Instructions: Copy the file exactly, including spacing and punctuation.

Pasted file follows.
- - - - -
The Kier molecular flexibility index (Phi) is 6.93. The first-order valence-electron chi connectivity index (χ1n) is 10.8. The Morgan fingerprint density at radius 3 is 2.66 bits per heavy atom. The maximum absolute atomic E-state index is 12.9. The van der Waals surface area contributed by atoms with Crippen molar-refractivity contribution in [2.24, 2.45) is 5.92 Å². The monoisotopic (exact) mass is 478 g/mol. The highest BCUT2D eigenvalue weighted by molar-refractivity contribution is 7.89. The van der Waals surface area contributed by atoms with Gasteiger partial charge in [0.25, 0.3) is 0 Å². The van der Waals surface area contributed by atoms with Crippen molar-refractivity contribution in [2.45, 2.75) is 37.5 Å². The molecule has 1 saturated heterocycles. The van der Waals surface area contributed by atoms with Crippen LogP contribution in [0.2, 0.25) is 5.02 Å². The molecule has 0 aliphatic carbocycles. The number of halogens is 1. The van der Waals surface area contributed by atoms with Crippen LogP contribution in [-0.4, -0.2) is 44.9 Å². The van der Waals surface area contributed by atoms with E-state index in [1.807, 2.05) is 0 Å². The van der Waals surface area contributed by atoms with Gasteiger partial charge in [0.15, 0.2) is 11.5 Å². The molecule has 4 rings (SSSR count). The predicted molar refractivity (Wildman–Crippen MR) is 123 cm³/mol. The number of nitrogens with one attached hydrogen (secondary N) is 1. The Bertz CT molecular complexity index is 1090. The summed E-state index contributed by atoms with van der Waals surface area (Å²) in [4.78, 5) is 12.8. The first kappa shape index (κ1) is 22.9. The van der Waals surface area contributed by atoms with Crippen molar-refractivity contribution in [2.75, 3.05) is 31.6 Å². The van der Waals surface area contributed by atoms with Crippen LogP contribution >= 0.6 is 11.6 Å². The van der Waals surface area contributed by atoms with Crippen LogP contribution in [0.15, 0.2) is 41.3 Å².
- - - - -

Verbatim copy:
The Kier molecular flexibility index (Phi) is 6.93. The first-order valence-electron chi connectivity index (χ1n) is 10.8. The Morgan fingerprint density at radius 3 is 2.66 bits per heavy atom. The maximum absolute atomic E-state index is 12.9. The van der Waals surface area contributed by atoms with Crippen molar-refractivity contribution in [2.24, 2.45) is 5.92 Å². The monoisotopic (exact) mass is 478 g/mol. The highest BCUT2D eigenvalue weighted by molar-refractivity contribution is 7.89. The van der Waals surface area contributed by atoms with Gasteiger partial charge in [0.25, 0.3) is 0 Å². The van der Waals surface area contributed by atoms with Crippen molar-refractivity contribution in [2.45, 2.75) is 37.5 Å². The molecule has 1 saturated heterocycles. The van der Waals surface area contributed by atoms with Crippen LogP contribution in [0.2, 0.25) is 5.02 Å². The molecule has 0 aliphatic carbocycles. The number of halogens is 1. The van der Waals surface area contributed by atoms with Crippen LogP contribution in [-0.4, -0.2) is 44.9 Å². The van der Waals surface area contributed by atoms with E-state index in [1.807, 2.05) is 0 Å². The van der Waals surface area contributed by atoms with Gasteiger partial charge in [0.15, 0.2) is 11.5 Å². The molecule has 4 rings (SSSR count). The predicted molar refractivity (Wildman–Crippen MR) is 123 cm³/mol. The number of nitrogens with one attached hydrogen (secondary N) is 1. The Bertz CT molecular complexity index is 1090. The summed E-state index contributed by atoms with van der Waals surface area (Å²) in [4.78, 5) is 12.8. The first kappa shape index (κ1) is 22.9. The van der Waals surface area contributed by atoms with Crippen molar-refractivity contribution in [2.75, 3.05) is 31.6 Å². The van der Waals surface area contributed by atoms with Crippen LogP contribution >= 0.6 is 11.6 Å². The van der Waals surface area contributed by atoms with Crippen LogP contribution in [0.15, 0.2) is 41.3 Å².